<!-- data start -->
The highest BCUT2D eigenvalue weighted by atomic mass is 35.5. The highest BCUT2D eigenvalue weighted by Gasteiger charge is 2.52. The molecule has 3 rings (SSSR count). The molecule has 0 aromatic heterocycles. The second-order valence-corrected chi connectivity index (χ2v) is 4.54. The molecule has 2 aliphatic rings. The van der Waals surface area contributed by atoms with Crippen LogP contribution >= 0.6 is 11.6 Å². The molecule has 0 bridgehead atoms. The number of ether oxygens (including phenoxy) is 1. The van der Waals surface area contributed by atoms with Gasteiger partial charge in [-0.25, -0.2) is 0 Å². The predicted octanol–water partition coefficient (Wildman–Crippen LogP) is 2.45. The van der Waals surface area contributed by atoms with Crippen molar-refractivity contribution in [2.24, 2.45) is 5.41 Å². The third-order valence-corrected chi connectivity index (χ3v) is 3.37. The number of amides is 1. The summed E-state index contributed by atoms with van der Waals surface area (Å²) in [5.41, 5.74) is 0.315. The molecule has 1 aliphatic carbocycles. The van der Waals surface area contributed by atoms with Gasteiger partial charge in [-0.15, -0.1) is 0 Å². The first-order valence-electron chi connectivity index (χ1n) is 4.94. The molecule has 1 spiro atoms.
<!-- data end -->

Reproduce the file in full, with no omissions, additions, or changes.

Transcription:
The highest BCUT2D eigenvalue weighted by atomic mass is 35.5. The highest BCUT2D eigenvalue weighted by Gasteiger charge is 2.52. The molecule has 3 rings (SSSR count). The molecule has 0 aromatic heterocycles. The second-order valence-corrected chi connectivity index (χ2v) is 4.54. The molecule has 2 aliphatic rings. The van der Waals surface area contributed by atoms with Crippen LogP contribution >= 0.6 is 11.6 Å². The molecule has 0 bridgehead atoms. The number of ether oxygens (including phenoxy) is 1. The van der Waals surface area contributed by atoms with Gasteiger partial charge in [-0.25, -0.2) is 0 Å². The predicted octanol–water partition coefficient (Wildman–Crippen LogP) is 2.45. The van der Waals surface area contributed by atoms with Crippen molar-refractivity contribution in [2.24, 2.45) is 5.41 Å². The third-order valence-corrected chi connectivity index (χ3v) is 3.37. The number of amides is 1. The summed E-state index contributed by atoms with van der Waals surface area (Å²) in [5.41, 5.74) is 0.315. The molecule has 1 aliphatic carbocycles. The van der Waals surface area contributed by atoms with Gasteiger partial charge in [-0.15, -0.1) is 0 Å². The first-order valence-electron chi connectivity index (χ1n) is 4.94. The molecule has 1 spiro atoms.